So You May Come (Or Continue?) To Believe (John 20:31) -- By: John H. Niemelä
JOTGES 29:56 (Spring 2016) p. 73
So You May Come (Or Continue?) To Believe (John 20:31)
Message of Life
John 15:16 should be seen as a multi-generational evangelism-focused Great Commission verse, anticipating the purpose statement. This verse aligns with the evangelistic purpose of the book as a whole (John 20:30-31). Jesus says,
“You did not choose Me, but I chose you and appointed you that you should go forth and bear a great harvest (karpos), and that your harvest (karpos) should abide (menō), so that whatever you ask the Father in My name [especially, enablement for a great harvest], He would give you.”1
Sixteen of the 121 NT uses of menō (abide) appear in John 14-15. The first fifteen clearly refer to a particularly close relationship between (1) members of the Trinity with each other, or (2) a special relationship that is potential for believers—which some believers enjoy with the Lord. From this consistent usage within 38 verses (John 14:10-15:16), Jesus’ reference to the “great harvest” that is to “abide” in 15:16 would most naturally refer to new generations of believers who, in turn, ought to learn to abide. Included here is the idea that believers who are currently abiding in the Lord are to have a role in the harvest of the next generation of believers. Apparently, the early church took this Great Commission to heart and had a series of bumper crops.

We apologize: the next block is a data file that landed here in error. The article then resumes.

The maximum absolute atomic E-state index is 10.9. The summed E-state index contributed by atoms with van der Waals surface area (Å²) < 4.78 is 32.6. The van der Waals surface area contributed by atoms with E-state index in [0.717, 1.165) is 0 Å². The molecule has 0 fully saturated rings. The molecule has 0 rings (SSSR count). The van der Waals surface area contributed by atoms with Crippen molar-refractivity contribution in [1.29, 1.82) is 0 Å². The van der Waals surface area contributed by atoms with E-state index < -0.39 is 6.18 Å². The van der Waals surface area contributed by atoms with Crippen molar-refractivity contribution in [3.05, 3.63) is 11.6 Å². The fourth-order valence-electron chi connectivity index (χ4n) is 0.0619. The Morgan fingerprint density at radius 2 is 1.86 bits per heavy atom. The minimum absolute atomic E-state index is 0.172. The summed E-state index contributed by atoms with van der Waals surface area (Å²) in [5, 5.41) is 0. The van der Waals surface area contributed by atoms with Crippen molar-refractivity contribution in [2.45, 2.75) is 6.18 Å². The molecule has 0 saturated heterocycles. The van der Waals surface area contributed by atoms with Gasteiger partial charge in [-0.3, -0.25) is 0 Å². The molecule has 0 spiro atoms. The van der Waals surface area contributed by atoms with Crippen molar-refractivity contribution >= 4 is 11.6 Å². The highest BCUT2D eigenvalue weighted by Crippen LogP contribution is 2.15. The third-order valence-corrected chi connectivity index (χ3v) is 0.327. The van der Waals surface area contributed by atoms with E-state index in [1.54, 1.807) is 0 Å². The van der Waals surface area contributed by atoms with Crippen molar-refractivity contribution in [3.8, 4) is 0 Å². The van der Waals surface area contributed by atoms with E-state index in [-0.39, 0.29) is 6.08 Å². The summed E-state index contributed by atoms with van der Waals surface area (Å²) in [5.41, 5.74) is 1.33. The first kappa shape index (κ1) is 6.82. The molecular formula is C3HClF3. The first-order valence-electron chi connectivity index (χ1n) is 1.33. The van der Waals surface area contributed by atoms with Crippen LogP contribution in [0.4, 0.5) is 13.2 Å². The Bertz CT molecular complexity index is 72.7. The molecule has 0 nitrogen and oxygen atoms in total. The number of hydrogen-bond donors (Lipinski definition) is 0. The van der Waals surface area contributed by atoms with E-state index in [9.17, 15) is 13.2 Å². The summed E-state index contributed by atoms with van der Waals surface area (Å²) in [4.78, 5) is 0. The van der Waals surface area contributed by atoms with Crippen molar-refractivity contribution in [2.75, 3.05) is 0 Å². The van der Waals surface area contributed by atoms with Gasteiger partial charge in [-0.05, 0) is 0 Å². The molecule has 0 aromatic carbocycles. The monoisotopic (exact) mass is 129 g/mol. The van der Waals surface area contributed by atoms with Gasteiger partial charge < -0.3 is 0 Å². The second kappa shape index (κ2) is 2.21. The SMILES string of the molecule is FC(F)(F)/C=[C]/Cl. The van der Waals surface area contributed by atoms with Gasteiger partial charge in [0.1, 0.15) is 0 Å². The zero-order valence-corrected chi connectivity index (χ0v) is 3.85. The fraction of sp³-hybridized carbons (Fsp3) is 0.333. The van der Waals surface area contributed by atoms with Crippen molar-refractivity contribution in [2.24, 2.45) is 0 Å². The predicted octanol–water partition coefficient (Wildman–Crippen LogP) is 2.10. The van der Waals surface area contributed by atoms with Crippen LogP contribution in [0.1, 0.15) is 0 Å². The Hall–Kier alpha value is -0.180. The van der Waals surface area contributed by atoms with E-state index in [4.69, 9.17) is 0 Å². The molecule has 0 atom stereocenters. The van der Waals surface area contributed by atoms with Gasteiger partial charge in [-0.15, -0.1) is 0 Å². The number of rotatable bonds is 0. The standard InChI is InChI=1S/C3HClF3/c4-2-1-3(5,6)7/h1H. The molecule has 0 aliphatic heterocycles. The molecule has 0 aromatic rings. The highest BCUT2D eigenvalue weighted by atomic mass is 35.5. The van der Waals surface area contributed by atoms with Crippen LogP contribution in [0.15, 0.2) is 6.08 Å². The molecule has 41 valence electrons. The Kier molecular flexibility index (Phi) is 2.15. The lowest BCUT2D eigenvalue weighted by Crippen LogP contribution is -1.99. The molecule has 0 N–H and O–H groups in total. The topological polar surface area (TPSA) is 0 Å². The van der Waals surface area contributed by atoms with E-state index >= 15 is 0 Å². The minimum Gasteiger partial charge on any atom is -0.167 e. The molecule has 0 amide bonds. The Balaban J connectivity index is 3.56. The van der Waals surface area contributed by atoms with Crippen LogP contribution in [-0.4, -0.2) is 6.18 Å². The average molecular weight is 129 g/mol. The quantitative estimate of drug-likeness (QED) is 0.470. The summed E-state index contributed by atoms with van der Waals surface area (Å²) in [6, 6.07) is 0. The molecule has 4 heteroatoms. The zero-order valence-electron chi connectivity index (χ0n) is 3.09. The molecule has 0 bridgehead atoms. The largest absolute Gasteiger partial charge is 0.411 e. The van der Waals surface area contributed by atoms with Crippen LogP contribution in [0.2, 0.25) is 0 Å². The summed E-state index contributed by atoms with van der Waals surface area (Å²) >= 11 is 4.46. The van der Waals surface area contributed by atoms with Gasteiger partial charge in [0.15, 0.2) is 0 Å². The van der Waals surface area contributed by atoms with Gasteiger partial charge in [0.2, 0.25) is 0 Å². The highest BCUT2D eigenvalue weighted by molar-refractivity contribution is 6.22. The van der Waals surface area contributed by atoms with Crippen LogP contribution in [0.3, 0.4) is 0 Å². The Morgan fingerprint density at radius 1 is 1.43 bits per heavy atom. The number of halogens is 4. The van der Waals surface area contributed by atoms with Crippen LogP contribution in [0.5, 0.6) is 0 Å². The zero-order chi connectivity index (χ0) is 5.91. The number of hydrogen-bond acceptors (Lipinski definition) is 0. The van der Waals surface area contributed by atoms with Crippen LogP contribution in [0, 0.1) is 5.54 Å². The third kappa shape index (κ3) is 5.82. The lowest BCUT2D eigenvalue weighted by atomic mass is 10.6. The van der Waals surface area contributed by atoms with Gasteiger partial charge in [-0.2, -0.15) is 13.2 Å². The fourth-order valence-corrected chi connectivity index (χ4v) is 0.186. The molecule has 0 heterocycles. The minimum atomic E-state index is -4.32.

JOTGES 29:56 (Spring 2016) p. 74
The desire to proclaim the good news of eternal life to unbelievers also relates to the purpose of the Gospel of John. This requires identifying the audience of the book correctly.
II. Early Christianity Spread Rapidly (Until Constantine’s AD 313 Edict Of Milan)
Acts reports that the church from the very beginning grew dramatically. In Acts 2:41, 3,000 new believers were added to the church. The Lord added daily to their number. In 4:4, 5,000 more were added. When Paul wrote the book of Romans, in AD 56-57, Rome had at least fifteen congregations.2
Less than a decade later, in AD 64, significan...
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